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Created article FAQ: The engine sounds different when I hold the rear brake

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Changed the name of this topic to better reflect a question.
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A different Theroy
I would like to offer a different Theory. The engine is isolated from the frame by rubber bushings whether the rear brake is applied or not. The axle is under load from the weight of the scooter and the rider. The force of the brake pad transferred to the rear axle is minimal when the scooter is setting still.

So IMHO the clamping of the brake pad to the rear disc does little to nothing to change the sound and vibration. What does go from an isolated to non isolated state is the hydraulic fluid and line activating the rear brake. Unpressurized the rubber hose and fluid dampen sound and vibration transferred from engine to frame. Pressurized, the fluid and the line become almost solid ending the damping and create a conduit for the sound and vibration to be transferred from engine to the frame. If the rear brake was activated by a cable, the change in sound and vibration would be less because of the cable being made of many stands of wire and having more flexibility than the hydraulic line and fluid under pressure.
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I hadn't heard that theory before, but it's a good one. I never really thought of the hydraulic line becoming like a solid, but in a sense it really does.

I don't think there's anything at all wrong with adding this theory to the existing article. It's at least as good as the one that's already there.
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Re: A different Theroy
wetspeed wrote:
Pressurized, the fluid and the line become almost solid ending the damping and create a conduit for the sound and vibration to be transferred from engine to the frame. If the rear brake was activated by a cable, the change in sound and vibration would be less because of the cable being made of many stands of wire and having more flexibility than the hydraulic line and fluid under pressure.
Instead, couldn't you test that theory by hooking up a brake line, master cylinder, and lever setup that's not touching the frame in any way (maybe just run a long brake line to a second bike's master cylinder) and just applying the brake? That way, there'd be no conduit to transfer sound and vibration to the frame of the test bike. Just a thought if somebody wants to get all empirical and stuff.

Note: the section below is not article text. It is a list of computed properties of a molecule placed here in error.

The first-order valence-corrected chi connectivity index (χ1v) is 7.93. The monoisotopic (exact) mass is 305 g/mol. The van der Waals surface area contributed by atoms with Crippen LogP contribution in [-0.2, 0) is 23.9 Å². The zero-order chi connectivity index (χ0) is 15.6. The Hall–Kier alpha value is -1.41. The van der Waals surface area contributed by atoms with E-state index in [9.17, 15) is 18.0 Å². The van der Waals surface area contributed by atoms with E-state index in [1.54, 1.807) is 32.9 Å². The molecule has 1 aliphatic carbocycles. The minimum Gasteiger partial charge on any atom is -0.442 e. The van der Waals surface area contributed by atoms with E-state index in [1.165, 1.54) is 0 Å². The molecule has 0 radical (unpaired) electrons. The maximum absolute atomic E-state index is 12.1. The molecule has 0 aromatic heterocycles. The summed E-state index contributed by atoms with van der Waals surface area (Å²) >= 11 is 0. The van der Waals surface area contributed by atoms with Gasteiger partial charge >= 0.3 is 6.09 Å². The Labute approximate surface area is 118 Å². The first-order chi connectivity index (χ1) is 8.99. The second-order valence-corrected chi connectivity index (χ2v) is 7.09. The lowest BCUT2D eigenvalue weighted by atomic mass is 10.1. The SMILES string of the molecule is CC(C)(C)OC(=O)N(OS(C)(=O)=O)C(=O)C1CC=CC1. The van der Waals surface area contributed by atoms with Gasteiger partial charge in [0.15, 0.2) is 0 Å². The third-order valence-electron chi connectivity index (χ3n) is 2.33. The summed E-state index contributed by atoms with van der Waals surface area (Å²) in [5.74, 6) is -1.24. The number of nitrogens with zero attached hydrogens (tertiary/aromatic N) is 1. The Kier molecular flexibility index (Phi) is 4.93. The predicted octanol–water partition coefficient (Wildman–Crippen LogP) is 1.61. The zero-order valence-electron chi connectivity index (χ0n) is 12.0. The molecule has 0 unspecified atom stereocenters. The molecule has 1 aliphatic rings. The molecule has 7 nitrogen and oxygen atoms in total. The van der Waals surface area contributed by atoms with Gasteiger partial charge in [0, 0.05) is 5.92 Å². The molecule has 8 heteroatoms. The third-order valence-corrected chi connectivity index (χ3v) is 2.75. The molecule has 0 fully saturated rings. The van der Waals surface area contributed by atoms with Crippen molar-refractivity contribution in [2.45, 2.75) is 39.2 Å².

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Also, don't forget the brake applies the stop light. This high wattage bulb loads the generator at idle and increases the load (albeit lightly) on the engine, and possibly further changing the engine note. This will be even more noticeable when the battery is not fully charged. Just another thought! It's probably all of the things mentioned in this thread above put together.
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Stromrider wrote:
Also, don't forget the brake applies the stop light. This high wattage bulb loads the generator at idle and increases the load (albeit lightly) on the engine, and possibly further changing the engine note. This will be even more noticeable when the battery is not fully charged. Just another thought! It's probably all of the things mentioned in this thread above put together.
TOTALLY AGREE ON THAT!
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Theflaming wrote:
Stromrider wrote:
Also, don't forget the brake applies the stop light. This high wattage bulb loads the generator at idle and increases the load (albeit lightly) on the engine, and possibly further changing the engine note. This will be even more noticeable when the battery is not fully charged. Just another thought! It's probably all of the things mentioned in this thread above put together.
TOTALLY AGREE ON THAT!
Couldn't that be tested by applying the rear brake, then the front? Either lever activates the brake light. The electrical load is the same. Does the engine sound different depending on whether the front or rear brake is applied?
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JKJ-FZ6 wrote:
Theflaming wrote:
Stromrider wrote:
Also, don't forget the brake applies the stop light. This high wattage bulb loads the generator at idle and increases the load (albeit lightly) on the engine, and possibly further changing the engine note. This will be even more noticeable when the battery is not fully charged. Just another thought! It's probably all of the things mentioned in this thread above put together.
TOTALLY AGREE ON THAT!
Couldn't that be tested by applying the rear brake, then the front? Either lever activates the brake light. The electrical load is the same. Does the engine sound different depending on whether the front or rear brake is applied?
Yes it does, that's the whole point. The front brake doesn't lock the rear suspension. The rear brake does, and thereby changes the resonant frequencies of the whole engine and frame.

A 20W bulb sucks up a whopping 0.025hp. Arguably this might make a noticeable difference if the charging system is weak and the battery is shagged, but I doubt it.
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